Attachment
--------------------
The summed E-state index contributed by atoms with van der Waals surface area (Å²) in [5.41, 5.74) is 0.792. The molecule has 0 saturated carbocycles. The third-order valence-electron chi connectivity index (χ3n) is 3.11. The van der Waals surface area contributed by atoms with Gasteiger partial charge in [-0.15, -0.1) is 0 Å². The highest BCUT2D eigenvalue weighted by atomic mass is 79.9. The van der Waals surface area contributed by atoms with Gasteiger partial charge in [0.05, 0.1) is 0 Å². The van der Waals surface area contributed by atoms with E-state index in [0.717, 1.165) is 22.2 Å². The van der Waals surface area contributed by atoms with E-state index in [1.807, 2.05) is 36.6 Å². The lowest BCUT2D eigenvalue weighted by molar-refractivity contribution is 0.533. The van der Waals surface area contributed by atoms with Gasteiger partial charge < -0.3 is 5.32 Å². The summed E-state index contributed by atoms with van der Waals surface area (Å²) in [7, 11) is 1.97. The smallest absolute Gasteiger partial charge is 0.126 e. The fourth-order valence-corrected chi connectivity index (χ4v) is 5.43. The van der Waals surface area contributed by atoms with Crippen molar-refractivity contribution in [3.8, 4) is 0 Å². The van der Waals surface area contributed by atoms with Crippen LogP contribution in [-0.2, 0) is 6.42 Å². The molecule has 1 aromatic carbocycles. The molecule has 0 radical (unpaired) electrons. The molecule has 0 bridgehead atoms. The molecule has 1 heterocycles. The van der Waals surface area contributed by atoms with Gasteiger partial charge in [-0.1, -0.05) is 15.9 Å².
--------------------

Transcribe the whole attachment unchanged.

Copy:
The summed E-state index contributed by atoms with van der Waals surface area (Å²) in [5.41, 5.74) is 0.792. The molecule has 0 saturated carbocycles. The third-order valence-electron chi connectivity index (χ3n) is 3.11. The van der Waals surface area contributed by atoms with Gasteiger partial charge in [-0.15, -0.1) is 0 Å². The highest BCUT2D eigenvalue weighted by atomic mass is 79.9. The van der Waals surface area contributed by atoms with Gasteiger partial charge in [0.05, 0.1) is 0 Å². The van der Waals surface area contributed by atoms with E-state index in [0.717, 1.165) is 22.2 Å². The van der Waals surface area contributed by atoms with E-state index in [1.807, 2.05) is 36.6 Å². The lowest BCUT2D eigenvalue weighted by molar-refractivity contribution is 0.533. The van der Waals surface area contributed by atoms with Gasteiger partial charge < -0.3 is 5.32 Å². The summed E-state index contributed by atoms with van der Waals surface area (Å²) in [7, 11) is 1.97. The smallest absolute Gasteiger partial charge is 0.126 e. The fourth-order valence-corrected chi connectivity index (χ4v) is 5.43. The van der Waals surface area contributed by atoms with Crippen molar-refractivity contribution in [3.8, 4) is 0 Å². The van der Waals surface area contributed by atoms with Crippen LogP contribution in [-0.2, 0) is 6.42 Å². The molecule has 1 aromatic carbocycles. The molecule has 0 radical (unpaired) electrons. The molecule has 0 bridgehead atoms. The molecule has 1 heterocycles. The van der Waals surface area contributed by atoms with Gasteiger partial charge in [-0.1, -0.05) is 15.9 Å².